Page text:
Adam is a Django Technical Board member, longtime contributor, and author of the new book Speed Up Your Django Tests. We talk all things testing in Django, performance tips, continuous integration, pytest, easy wins, optimal test structure, and more.
Carlton Gibson 0:05
Hi, welcome to another episode of Django Chat, a weekly podcast on the Django web framework. I'm Carlton Gibson joined us up by Will Vincent. Hello, Will. How are you? I'm good. Hi, Carlton. Hello world. And today we have Adam Johnson back with us as well, longtime contributor, my SQL expert came on the show before just technical board member just released a new book, speeding up your Django test. So we're going to talk about how Adam, how are you? Hello? Hello from sunny London, Sunny London. Is it sunny today?
Adam Johnson 0:34
Will Vincent 0:36
Evening. So what's the difference? Right?
Carlton Gibson 0:38
It's allowed to rain at night.
Will Vincent 0:39
So you're you're on for a second time we'll try to focus the discussion on your new book on testing since that's a topic that we can always talk more about. Do you want to quickly mention the book and why you wrote it? Sure. So the book is speed up your Django test.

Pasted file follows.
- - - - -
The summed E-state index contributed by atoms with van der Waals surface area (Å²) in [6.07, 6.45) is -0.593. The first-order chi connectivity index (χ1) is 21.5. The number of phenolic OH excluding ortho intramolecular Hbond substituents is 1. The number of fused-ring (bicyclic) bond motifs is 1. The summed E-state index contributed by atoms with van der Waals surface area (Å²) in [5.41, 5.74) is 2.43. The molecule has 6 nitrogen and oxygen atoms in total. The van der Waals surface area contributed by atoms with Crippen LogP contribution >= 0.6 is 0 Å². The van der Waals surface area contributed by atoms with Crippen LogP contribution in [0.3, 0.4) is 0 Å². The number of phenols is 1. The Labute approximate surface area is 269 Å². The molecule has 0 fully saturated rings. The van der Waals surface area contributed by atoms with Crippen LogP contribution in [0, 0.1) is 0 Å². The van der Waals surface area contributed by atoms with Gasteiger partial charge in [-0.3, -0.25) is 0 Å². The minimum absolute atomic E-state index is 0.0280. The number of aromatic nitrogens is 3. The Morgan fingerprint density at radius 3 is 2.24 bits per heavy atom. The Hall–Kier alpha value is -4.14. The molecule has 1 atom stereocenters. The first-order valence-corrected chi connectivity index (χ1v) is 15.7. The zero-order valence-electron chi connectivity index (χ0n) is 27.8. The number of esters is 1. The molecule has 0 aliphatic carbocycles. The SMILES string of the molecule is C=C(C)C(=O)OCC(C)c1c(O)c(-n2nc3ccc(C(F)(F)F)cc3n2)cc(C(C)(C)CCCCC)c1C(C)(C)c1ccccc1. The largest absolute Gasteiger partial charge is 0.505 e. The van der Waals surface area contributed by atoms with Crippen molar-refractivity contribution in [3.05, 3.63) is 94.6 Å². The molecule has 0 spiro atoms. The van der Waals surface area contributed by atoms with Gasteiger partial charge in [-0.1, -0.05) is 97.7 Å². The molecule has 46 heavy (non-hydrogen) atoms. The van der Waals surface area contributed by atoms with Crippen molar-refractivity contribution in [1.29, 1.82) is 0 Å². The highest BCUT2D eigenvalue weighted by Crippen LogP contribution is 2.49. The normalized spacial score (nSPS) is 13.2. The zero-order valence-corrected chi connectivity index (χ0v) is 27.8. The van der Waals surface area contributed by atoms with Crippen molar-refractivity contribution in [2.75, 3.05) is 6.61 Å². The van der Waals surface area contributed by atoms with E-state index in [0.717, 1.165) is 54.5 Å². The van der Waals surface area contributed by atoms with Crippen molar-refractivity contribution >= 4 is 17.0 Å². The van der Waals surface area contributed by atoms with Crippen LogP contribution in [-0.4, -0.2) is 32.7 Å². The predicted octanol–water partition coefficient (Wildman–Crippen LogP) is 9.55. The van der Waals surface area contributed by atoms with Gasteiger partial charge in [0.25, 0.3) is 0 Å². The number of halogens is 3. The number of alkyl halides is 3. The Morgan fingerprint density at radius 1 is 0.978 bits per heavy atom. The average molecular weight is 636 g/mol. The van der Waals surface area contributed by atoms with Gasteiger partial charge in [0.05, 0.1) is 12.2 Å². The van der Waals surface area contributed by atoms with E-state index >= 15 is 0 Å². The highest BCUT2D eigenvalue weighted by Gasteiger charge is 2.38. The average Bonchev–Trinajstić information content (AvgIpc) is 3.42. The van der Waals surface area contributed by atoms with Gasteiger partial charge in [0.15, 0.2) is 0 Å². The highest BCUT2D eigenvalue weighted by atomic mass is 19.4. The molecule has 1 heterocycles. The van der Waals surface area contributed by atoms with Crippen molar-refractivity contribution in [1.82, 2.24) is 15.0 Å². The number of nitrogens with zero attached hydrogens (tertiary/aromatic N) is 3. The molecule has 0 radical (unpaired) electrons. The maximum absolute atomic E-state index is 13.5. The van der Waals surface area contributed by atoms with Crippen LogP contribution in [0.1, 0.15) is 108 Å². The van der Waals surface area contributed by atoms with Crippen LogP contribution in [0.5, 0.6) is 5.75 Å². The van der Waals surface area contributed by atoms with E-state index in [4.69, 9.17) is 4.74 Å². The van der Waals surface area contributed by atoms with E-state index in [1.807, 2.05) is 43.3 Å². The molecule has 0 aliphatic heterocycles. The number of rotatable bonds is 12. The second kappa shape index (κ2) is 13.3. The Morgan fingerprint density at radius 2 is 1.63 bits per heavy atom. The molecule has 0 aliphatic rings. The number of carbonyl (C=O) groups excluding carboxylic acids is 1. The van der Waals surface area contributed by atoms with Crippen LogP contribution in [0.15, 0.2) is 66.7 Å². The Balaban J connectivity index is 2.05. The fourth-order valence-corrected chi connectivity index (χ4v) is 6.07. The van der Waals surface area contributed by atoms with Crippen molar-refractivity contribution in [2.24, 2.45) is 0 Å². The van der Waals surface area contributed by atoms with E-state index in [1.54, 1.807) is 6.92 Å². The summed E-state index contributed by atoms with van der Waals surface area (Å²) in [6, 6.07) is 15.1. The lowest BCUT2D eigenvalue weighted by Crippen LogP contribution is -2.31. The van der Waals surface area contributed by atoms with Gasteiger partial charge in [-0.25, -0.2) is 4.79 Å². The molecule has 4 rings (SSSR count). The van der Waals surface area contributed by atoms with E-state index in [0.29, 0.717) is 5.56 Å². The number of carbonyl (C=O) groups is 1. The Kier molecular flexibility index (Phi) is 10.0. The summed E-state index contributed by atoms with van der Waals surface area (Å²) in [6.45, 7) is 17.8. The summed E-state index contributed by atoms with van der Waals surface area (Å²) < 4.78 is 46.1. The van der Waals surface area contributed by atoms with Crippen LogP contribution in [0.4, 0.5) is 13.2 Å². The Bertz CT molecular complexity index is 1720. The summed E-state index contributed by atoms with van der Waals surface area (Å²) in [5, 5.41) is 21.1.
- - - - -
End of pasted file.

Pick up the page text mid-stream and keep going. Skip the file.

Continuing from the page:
Adam Johnson 0:56
The title is like it sounds quite nice, but I guess I ended up writing quite long other stuff in there, just like through the lens of like, you've got tests, but you want it to be fast. And so it covers a lot of like Easy, easy ish techniques to like flip some configuration or like run your tests in parallel, that will make them faster. But that also dives into like, what is the test? How can you write them to be fast? And how can you
Will Vincent 1:25
be accurate? And we should mention your quick bonafide, I mean, you've worked with Django for well over eight years, you've worked on the Django testing library as well as a number of pi test plugins. Is that correct?
Adam Johnson 1:38
Is that nearly eight years with Django, so you
Will Vincent 1:41
don't need to be unduly modest when you talk about talking about testing in Django? Just want to get that out there. Well, maybe just a quick question. So. So why performance? At what point does performance become an issue? Because for a lot of people, just having tests as an issue, so it seems a little bit secondary to focus on performance, and I know that you talk about testing in general through that lens. But what's when do people realize their tests are slow? Like At what point in the process or the size of the codebase? Does that happen for people?
Adam Johnson 2:08